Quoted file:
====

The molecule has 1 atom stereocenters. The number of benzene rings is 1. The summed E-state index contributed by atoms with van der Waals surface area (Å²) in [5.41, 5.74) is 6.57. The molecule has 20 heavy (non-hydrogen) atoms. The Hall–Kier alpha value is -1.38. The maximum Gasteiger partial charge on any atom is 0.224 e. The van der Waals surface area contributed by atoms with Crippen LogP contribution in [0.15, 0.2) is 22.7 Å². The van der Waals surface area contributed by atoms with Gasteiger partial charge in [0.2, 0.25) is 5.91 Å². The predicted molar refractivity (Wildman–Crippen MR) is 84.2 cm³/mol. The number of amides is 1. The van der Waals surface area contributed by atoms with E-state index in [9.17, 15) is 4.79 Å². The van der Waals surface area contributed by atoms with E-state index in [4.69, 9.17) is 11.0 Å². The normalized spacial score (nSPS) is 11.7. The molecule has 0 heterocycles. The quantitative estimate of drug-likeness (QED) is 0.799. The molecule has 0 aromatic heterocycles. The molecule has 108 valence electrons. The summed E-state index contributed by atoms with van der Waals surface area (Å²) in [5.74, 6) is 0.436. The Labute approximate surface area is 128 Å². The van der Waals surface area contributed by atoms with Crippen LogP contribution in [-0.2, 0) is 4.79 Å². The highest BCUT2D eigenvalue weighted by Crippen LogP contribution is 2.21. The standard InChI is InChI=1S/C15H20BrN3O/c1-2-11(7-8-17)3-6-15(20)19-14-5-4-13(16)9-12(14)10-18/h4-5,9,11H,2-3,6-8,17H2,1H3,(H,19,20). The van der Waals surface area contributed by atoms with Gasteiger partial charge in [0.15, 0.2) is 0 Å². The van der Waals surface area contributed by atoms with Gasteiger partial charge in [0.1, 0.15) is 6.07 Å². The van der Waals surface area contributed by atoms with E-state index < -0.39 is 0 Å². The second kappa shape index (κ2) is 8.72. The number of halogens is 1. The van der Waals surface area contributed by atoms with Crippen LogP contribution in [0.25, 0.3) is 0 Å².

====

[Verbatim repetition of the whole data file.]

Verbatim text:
The molecule has 1 atom stereocenters. The number of benzene rings is 1. The summed E-state index contributed by atoms with van der Waals surface area (Å²) in [5.41, 5.74) is 6.57. The molecule has 20 heavy (non-hydrogen) atoms. The Hall–Kier alpha value is -1.38. The maximum Gasteiger partial charge on any atom is 0.224 e. The van der Waals surface area contributed by atoms with Crippen LogP contribution in [0.15, 0.2) is 22.7 Å². The van der Waals surface area contributed by atoms with Gasteiger partial charge in [0.2, 0.25) is 5.91 Å². The predicted molar refractivity (Wildman–Crippen MR) is 84.2 cm³/mol. The number of amides is 1. The van der Waals surface area contributed by atoms with E-state index in [9.17, 15) is 4.79 Å². The van der Waals surface area contributed by atoms with E-state index in [4.69, 9.17) is 11.0 Å². The normalized spacial score (nSPS) is 11.7. The molecule has 0 heterocycles. The quantitative estimate of drug-likeness (QED) is 0.799. The molecule has 0 aromatic heterocycles. The molecule has 108 valence electrons. The summed E-state index contributed by atoms with van der Waals surface area (Å²) in [5.74, 6) is 0.436. The Labute approximate surface area is 128 Å². The van der Waals surface area contributed by atoms with Crippen LogP contribution in [-0.2, 0) is 4.79 Å². The highest BCUT2D eigenvalue weighted by Crippen LogP contribution is 2.21. The standard InChI is InChI=1S/C15H20BrN3O/c1-2-11(7-8-17)3-6-15(20)19-14-5-4-13(16)9-12(14)10-18/h4-5,9,11H,2-3,6-8,17H2,1H3,(H,19,20). The van der Waals surface area contributed by atoms with Gasteiger partial charge in [0.15, 0.2) is 0 Å². The van der Waals surface area contributed by atoms with Gasteiger partial charge in [0.1, 0.15) is 6.07 Å². The van der Waals surface area contributed by atoms with E-state index < -0.39 is 0 Å². The second kappa shape index (κ2) is 8.72. The number of halogens is 1. The van der Waals surface area contributed by atoms with Crippen LogP contribution in [0.25, 0.3) is 0 Å².